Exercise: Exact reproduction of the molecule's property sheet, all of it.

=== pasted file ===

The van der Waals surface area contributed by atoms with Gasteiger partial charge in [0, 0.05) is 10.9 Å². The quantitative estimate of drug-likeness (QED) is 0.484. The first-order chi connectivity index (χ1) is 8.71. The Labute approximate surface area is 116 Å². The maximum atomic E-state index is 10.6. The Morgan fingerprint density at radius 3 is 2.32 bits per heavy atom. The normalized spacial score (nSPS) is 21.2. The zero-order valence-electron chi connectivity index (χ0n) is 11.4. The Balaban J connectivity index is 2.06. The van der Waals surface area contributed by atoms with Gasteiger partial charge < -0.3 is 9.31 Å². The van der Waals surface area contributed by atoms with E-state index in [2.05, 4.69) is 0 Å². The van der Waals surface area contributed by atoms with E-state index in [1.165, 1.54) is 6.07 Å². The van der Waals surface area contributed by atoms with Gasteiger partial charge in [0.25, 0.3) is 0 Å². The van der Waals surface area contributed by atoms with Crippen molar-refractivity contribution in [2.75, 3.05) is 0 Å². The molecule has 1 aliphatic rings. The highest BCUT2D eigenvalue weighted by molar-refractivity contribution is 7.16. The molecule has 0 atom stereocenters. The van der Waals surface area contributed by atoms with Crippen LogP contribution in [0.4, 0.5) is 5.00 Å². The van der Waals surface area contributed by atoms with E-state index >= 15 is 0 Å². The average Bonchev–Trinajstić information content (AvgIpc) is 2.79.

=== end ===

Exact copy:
The van der Waals surface area contributed by atoms with Gasteiger partial charge in [0, 0.05) is 10.9 Å². The quantitative estimate of drug-likeness (QED) is 0.484. The first-order chi connectivity index (χ1) is 8.71. The Labute approximate surface area is 116 Å². The maximum atomic E-state index is 10.6. The Morgan fingerprint density at radius 3 is 2.32 bits per heavy atom. The normalized spacial score (nSPS) is 21.2. The zero-order valence-electron chi connectivity index (χ0n) is 11.4. The Balaban J connectivity index is 2.06. The van der Waals surface area contributed by atoms with Gasteiger partial charge < -0.3 is 9.31 Å². The van der Waals surface area contributed by atoms with E-state index in [2.05, 4.69) is 0 Å². The van der Waals surface area contributed by atoms with E-state index in [1.165, 1.54) is 6.07 Å². The van der Waals surface area contributed by atoms with Gasteiger partial charge in [0.25, 0.3) is 0 Å². The van der Waals surface area contributed by atoms with Crippen molar-refractivity contribution in [2.75, 3.05) is 0 Å². The molecule has 1 aliphatic rings. The highest BCUT2D eigenvalue weighted by molar-refractivity contribution is 7.16. The molecule has 0 atom stereocenters. The van der Waals surface area contributed by atoms with Crippen LogP contribution in [0.4, 0.5) is 5.00 Å². The van der Waals surface area contributed by atoms with E-state index >= 15 is 0 Å². The average Bonchev–Trinajstić information content (AvgIpc) is 2.79.